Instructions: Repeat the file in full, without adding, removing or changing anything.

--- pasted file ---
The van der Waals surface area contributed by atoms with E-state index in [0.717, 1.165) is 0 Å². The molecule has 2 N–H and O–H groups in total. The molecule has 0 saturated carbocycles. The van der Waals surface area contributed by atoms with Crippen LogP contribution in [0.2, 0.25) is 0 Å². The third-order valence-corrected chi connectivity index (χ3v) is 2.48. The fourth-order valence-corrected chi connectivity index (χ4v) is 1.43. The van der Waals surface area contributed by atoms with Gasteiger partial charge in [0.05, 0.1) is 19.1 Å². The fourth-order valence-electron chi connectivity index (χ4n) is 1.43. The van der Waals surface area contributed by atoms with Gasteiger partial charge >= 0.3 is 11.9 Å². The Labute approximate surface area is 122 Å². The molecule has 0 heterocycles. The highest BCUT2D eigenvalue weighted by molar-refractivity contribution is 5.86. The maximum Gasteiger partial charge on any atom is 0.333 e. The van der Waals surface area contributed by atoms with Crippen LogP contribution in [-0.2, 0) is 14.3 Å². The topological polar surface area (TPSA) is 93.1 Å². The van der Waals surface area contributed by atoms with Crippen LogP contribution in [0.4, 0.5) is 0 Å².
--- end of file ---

The van der Waals surface area contributed by atoms with E-state index in [0.717, 1.165) is 0 Å². The molecule has 2 N–H and O–H groups in total. The molecule has 0 saturated carbocycles. The van der Waals surface area contributed by atoms with Crippen LogP contribution in [0.2, 0.25) is 0 Å². The third-order valence-corrected chi connectivity index (χ3v) is 2.48. The fourth-order valence-corrected chi connectivity index (χ4v) is 1.43. The van der Waals surface area contributed by atoms with Gasteiger partial charge in [0.05, 0.1) is 19.1 Å². The fourth-order valence-electron chi connectivity index (χ4n) is 1.43. The van der Waals surface area contributed by atoms with Gasteiger partial charge >= 0.3 is 11.9 Å². The Labute approximate surface area is 122 Å². The molecule has 0 heterocycles. The highest BCUT2D eigenvalue weighted by molar-refractivity contribution is 5.86. The maximum Gasteiger partial charge on any atom is 0.333 e. The van der Waals surface area contributed by atoms with Crippen LogP contribution in [-0.2, 0) is 14.3 Å². The topological polar surface area (TPSA) is 93.1 Å². The van der Waals surface area contributed by atoms with Crippen LogP contribution in [0.4, 0.5) is 0 Å².